How to Gain Executive Support for Connected Services

Written By: Greg Gies
  • Industrial Internet of Things
  • 9/4/2017
With the Internet of Things (IoT) comes an array of new, exciting opportunities for the service department. They not only have the potential to increase your company’s revenue but also change the way you deliver customer service.

As such, you would think selling IoT-powered, connected services to the executive team would be easy, right? If only that were the case. Even solutions with tremendous potential upsides have their own risks and liabilities. So how do you convince the upper brass that connected services are worth the time, talent, and investment?

Identify how the IoT can address a key pain point

Begin by identifying a pain point that the IoT can rectify. Revisit your meeting notes with the executives: What service challenges have kept them up at night? Do field technicians order the wrong spare parts? Could you, theoretically, handle a fair portion of service visits remotely but lack the infrastructure to do so?

Once you have a list of pain points, select one that’s easy to address. It should require minimal investment, deliver relatively quick ROI, and fit within a scalable business model.

Acquire cross-departmental evangelists

You’ll want to get your IT department, engineers, service technicians, and sales team all on board with your connected service initiative. To achieve this, demonstrate how each department will benefit from the IoT.

For example, when conversing with engineers, discuss how connected services will inform product design. As maintenance personnel address specific issues associated with particular parts, field technicians can send sensor data associated with those parts to engineers, who may use that information when redesigning components.

IT, for obvious reasons, may be a tougher sell. Gaining their support entails showing them connected service solutions that:

•    Are compatible with your existing IT infrastructure.
•    Comply with your company’s security standards.
•    Come with reliable, responsive support staff.

Convince your customers

It’s simply wrong to assume that your customers will welcome connected service solutions into their business operations. Focus on how asset monitoring and performance analysis can benefit their bottom lines. Ask your customers how much unplanned downtime costs them per year, and show them how gaining visibility into their asset performance is conducive to anticipating and preventing downtime.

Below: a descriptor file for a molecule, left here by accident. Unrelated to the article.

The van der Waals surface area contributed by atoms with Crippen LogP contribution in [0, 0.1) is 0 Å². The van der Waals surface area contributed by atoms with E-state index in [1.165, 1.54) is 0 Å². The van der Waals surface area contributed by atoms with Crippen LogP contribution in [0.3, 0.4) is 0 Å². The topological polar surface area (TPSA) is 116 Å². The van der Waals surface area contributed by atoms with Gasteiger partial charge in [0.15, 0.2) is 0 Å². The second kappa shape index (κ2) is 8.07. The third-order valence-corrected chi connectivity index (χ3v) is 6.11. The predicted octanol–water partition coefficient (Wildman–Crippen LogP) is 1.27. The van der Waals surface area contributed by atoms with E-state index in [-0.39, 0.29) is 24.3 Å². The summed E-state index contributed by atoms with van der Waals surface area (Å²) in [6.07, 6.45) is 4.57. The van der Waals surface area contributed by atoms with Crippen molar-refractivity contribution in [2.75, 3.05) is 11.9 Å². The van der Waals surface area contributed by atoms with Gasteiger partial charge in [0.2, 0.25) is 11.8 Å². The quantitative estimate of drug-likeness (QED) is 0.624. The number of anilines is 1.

Your customers may have concerns regarding data security and privacy. Gain their trust by explaining the security precautions and certifications your IoT solution has. Finally, clarify that connected services enables you to gather asset performance data, not customer files. If you manufacture cancer treatment devices, for example, you won’t collect information from patient appointments.

Measure success

Decide which performance metrics you want to go after, and make sure these are truly valuable to both your organization and your customers. Examples include:

•    Customer downtime costs per hour
•    Operating margin
•    Service contract renewal rates
•    Sales growth year-to-date

By measuring and then showing your initial successes, you can continue your IoT service transformation by showing continuous growth. You’ll want to measure financial KPIs such as service revenue or savings, process KPIs such as improved MTTR, and customer KPIs, such as contract renewals

Before even speaking with your colleagues or the executive team about connected services, assess your current service capabilities to determine if you have the infrastructure and talent needed to support them. The tool below will not only give you this insight but also reveal how you perform against competitors:

PTC Service Performance Assessment

  • Industrial Internet of Things
  • Service & Parts

About the Author

Greg Gies

Greg Gies joins PTC as the new Sr. Director of Service Journey Marketing with 15+ years of experience marketing software to businesses. Most recently Greg was the Vice President of Marketing for DataXoom, a start-up wireless provider for cellular-enabled IoT devices. He has held a variety of senior marketing roles at Boston area software firms including Nuance, eCopy and Brooktrout Technologies. Greg holds an MBA from Babson College and a Bachelors in Economics from Indiana University.

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